How real are the homes we build for ourselves?
I have never been a brave person; I don’t think I ever wanted to leave this home. But I knew that if I didn’t leave now, I never would.
One night last summer, not long before I did leave, I stood at the lookout at the top of the Botanic Gardens. The city was a web of shivering points of light: car headlights winding up the narrow cliff-edge roads, Mt Vic flat-warming parties lit up with fairy lights, blazed teenagers lighting fireworks in empty lots, a TV being switched on for the late night news, a star-shaped night-light in the corner of a child’s room. I imagined all I couldn’t see. I leaned over the railing and the wind seemed to shake the platform I was standing on. The way the hills could move at any moment.
Things people say to you about moving overseas alone: that will be wonderful, that will be amazing, wow, that’s brave. Things people don’t say, either because they don’t know or they do know but don’t want to scare you: it will take a little while to get over the shock. When you get sick, everything will feel ten times worse than it is. Some days you will be good at being alone, and some days you will be terrible at it.
I’ve been in Shanghai for six months now. I’m learning that the only way to unmake an old home is to make yourself a new one. I turned my tiny dorm room into a place where I can always feel calm. I make time to write, I go outside, I prioritise self-care. I don’t stop myself from buying ice cream. I ride my bike through campus at night when the frogs and cicadas are the loudest and the sky is purple and burnt orange. I lie on my bed on summer afternoons when everything is slow and warm, my curtains billowing in the wind, making grey shapes in the soft light.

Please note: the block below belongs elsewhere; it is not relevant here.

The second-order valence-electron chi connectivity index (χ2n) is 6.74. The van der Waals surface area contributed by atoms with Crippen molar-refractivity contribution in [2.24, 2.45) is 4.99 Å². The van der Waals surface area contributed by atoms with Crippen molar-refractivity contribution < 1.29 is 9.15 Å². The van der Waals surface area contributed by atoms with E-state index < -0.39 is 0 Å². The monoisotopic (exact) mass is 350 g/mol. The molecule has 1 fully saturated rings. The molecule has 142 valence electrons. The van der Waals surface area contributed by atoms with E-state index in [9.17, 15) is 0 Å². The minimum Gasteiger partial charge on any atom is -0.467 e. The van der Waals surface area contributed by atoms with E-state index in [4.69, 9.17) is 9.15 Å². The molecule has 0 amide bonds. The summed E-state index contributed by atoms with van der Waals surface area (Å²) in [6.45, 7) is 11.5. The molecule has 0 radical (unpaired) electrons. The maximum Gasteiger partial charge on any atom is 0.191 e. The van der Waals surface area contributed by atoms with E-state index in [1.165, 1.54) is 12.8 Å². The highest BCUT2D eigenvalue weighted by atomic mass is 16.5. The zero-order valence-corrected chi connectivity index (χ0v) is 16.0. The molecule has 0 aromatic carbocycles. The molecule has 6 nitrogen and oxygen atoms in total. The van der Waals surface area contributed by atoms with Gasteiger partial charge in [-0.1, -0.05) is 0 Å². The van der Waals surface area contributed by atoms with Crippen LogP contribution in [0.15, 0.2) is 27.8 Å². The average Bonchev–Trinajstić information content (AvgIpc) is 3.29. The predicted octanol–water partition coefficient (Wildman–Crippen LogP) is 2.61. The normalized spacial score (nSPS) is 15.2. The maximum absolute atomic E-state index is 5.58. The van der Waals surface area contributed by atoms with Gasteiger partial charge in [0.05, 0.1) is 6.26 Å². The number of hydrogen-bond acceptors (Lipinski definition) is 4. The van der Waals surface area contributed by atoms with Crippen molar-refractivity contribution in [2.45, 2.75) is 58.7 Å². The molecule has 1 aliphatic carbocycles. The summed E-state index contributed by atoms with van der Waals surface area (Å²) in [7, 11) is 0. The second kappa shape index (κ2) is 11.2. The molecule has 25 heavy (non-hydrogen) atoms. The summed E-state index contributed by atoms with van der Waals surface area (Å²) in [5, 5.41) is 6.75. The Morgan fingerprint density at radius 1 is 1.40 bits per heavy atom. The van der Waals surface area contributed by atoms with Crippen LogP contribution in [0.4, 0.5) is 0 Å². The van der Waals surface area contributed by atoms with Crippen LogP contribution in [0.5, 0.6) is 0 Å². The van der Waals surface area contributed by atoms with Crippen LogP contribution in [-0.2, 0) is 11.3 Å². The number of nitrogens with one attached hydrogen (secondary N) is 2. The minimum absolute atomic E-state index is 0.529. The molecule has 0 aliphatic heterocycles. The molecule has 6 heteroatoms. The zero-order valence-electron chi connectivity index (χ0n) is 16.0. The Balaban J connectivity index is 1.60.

I still dream about the island. It is small and flat and evenly shaped, right in the centre of our view of the harbour. On hot days, which we had often just before I left, the little island appears to rise and fall in the shimmering heat. At low tide it looks close enough to touch. When I lived right next to it, I always used to worry what might happen to the island with the predicted sea-level rise, or if a tsunami flooded the harbour after an offshore quake. Maybe I’d come back one day and it will have disappeared completely. In the dream, I’m looking at the island and someone calls my name and when I look back, it’s gone. In the place where it was, just a stretch of calm sea, like it had never been there at all.